Finally, telephone visits were challenging for people with IDD who had more trouble processing, understanding and remembering auditory information without accompanying visual cues. A 43 year old autistic woman shared “If I’m on the phone, I’m probably using my weakest sense, which is my hearing. I’ve got good hearing, that’s not the problem. It’s recalling anything I’ve heard. Auditory I have trouble with.”
Some participants, however, discussed that the lack of visual connection did not affect their ability to communicate. For example, a 33 year old man with an intellectual disability shared that in his experience with telephone appointments, “it was easy to understand the doctor.” A 29 year old autistic woman explained that except for instances where a visual was needed as part of a clinical exam, she preferred telephone appointments: “If there’s no particular reason to be doing video, I mean, sometimes they want to see things, but if there’s no need for there to be video, I prefer to just do phone.”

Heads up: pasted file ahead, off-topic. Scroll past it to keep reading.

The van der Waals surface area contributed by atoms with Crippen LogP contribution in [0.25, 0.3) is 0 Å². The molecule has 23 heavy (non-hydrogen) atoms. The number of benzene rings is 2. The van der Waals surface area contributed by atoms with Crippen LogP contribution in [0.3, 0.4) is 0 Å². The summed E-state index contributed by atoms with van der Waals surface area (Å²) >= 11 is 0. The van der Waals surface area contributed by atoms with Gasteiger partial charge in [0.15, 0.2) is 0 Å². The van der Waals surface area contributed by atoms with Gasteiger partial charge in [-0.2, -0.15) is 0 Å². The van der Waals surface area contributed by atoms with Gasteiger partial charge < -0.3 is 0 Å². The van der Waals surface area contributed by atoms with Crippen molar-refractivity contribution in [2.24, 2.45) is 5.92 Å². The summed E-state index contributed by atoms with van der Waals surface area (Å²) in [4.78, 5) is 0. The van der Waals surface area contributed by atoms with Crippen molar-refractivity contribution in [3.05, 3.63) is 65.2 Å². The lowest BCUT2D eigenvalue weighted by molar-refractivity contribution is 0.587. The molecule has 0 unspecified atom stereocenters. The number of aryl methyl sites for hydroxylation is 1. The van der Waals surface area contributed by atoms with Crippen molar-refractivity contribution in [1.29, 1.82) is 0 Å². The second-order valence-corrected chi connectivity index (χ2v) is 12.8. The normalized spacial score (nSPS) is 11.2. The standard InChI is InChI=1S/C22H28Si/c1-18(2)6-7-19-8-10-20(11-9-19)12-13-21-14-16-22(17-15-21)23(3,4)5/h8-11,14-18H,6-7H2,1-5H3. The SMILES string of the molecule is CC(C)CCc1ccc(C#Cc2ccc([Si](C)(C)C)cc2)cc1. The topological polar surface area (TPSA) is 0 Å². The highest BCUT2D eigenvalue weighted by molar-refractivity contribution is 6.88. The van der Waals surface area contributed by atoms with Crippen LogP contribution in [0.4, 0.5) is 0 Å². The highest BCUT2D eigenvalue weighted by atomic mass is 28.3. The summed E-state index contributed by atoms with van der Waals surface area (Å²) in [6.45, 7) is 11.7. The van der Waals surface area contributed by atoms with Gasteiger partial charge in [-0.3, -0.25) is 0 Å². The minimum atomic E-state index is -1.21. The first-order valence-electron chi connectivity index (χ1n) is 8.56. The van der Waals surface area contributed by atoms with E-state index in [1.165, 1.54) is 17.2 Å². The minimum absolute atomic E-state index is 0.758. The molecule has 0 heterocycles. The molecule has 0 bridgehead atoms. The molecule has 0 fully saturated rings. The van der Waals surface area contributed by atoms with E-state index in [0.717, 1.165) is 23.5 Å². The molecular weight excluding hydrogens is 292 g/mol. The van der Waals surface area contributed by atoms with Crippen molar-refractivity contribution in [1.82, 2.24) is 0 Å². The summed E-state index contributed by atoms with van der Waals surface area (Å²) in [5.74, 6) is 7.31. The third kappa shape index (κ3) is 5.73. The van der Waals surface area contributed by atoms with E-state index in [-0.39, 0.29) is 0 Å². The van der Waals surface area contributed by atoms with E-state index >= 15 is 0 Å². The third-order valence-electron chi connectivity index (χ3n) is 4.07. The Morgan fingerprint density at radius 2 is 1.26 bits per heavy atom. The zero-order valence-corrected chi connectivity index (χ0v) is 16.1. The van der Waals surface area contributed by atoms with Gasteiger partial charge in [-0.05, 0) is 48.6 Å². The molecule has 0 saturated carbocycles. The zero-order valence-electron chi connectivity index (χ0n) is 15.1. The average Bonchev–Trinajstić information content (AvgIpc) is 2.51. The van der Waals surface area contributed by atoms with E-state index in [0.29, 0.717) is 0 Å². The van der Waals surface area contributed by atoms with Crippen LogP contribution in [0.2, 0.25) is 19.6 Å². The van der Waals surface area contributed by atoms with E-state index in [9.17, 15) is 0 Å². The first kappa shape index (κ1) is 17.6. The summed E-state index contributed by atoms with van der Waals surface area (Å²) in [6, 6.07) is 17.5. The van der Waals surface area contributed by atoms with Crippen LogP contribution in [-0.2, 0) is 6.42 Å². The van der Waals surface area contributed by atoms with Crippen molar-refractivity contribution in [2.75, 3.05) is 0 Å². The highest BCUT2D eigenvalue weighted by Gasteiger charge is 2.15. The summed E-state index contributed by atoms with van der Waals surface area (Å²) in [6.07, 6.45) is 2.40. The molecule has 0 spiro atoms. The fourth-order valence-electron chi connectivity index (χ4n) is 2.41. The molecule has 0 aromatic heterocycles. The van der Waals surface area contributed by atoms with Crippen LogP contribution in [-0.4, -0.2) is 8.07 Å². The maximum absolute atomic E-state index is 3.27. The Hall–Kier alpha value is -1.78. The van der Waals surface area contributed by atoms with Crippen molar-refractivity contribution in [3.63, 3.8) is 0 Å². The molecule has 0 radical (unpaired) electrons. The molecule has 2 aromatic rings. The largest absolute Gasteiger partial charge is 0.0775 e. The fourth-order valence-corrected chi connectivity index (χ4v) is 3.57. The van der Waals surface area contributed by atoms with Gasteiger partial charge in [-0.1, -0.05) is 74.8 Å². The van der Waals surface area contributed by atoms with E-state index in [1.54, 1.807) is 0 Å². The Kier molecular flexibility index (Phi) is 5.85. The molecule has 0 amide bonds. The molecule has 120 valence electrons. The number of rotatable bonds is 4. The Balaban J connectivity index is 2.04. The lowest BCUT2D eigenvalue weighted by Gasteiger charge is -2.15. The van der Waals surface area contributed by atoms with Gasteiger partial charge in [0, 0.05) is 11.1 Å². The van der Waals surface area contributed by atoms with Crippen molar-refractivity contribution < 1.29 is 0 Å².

Connection and trust
The final theme was related the affect of virtual care on the ability of the patient, caregiver and health care provider to connect and build the trust necessary for effective communication. Some patients and caregivers found it more challenging to feel comfortable and establish trusting relationships through virtual interactions, especially with new health care providers, and were therefore less likely to disclose sensitive information. Some participants found that it was easier to form connections over video than telephone. For example, a 30 year old autistic woman shared that she has trouble recognizing people without a visual:
I would have preferred to see who I was talking to rather than just hearing a voice, because just hearing a voice, I had to guess. OK, they said, ‘hi, it’s Dr. so-and-so’, but I would always have to like program in my brain to be like, oh, OK, so Dr. so-and-so is going to be calling me. […] My brain has to really […] memorize the voice, […] I had to really think about who it was. So… and then plus with seeing no number or no name, it’s even harder.”
For others, video still could not replicate in-person connections. The mother of a 28 year old man with Down syndrome explained that it is difficult for her son to really connect with people unless he can interact with them in-person: “I think part of it is he doesn’t get the same vibes from a computer. […] It’s almost like you’re one dimensional if you’re on the computer. Whereas when you’re in person, whether you’re a doctor or a nurse or a technician, he forms a little bit of a different connection with you.”